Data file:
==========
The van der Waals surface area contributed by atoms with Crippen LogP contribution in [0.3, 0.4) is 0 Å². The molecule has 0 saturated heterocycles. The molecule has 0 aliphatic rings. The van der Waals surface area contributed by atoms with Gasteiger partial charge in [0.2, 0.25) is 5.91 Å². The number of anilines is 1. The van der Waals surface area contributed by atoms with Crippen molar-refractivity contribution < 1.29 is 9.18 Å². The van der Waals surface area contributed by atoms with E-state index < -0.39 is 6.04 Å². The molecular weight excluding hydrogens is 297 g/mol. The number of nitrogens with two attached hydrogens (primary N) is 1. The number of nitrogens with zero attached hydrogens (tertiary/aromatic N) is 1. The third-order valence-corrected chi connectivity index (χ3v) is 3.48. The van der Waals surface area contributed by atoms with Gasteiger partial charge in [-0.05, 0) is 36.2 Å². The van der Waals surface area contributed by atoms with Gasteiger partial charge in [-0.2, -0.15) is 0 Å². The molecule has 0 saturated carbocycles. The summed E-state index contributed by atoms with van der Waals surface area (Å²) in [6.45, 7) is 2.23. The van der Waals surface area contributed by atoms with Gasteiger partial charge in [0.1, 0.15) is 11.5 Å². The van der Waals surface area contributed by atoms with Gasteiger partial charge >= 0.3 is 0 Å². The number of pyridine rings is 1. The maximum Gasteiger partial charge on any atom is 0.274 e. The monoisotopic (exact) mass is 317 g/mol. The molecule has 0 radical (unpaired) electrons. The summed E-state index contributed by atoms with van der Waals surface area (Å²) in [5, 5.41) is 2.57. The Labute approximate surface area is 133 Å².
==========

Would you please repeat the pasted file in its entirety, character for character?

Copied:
The van der Waals surface area contributed by atoms with Crippen LogP contribution in [0.3, 0.4) is 0 Å². The molecule has 0 saturated heterocycles. The molecule has 0 aliphatic rings. The van der Waals surface area contributed by atoms with Gasteiger partial charge in [0.2, 0.25) is 5.91 Å². The number of anilines is 1. The van der Waals surface area contributed by atoms with Crippen molar-refractivity contribution < 1.29 is 9.18 Å². The van der Waals surface area contributed by atoms with E-state index < -0.39 is 6.04 Å². The molecular weight excluding hydrogens is 297 g/mol. The number of nitrogens with two attached hydrogens (primary N) is 1. The number of nitrogens with zero attached hydrogens (tertiary/aromatic N) is 1. The third-order valence-corrected chi connectivity index (χ3v) is 3.48. The van der Waals surface area contributed by atoms with Gasteiger partial charge in [-0.05, 0) is 36.2 Å². The van der Waals surface area contributed by atoms with Gasteiger partial charge in [-0.2, -0.15) is 0 Å². The molecule has 0 saturated carbocycles. The summed E-state index contributed by atoms with van der Waals surface area (Å²) in [6.45, 7) is 2.23. The van der Waals surface area contributed by atoms with Gasteiger partial charge in [0.1, 0.15) is 11.5 Å². The van der Waals surface area contributed by atoms with Gasteiger partial charge >= 0.3 is 0 Å². The number of pyridine rings is 1. The maximum Gasteiger partial charge on any atom is 0.274 e. The monoisotopic (exact) mass is 317 g/mol. The molecule has 0 radical (unpaired) electrons. The summed E-state index contributed by atoms with van der Waals surface area (Å²) in [5, 5.41) is 2.57. The Labute approximate surface area is 133 Å².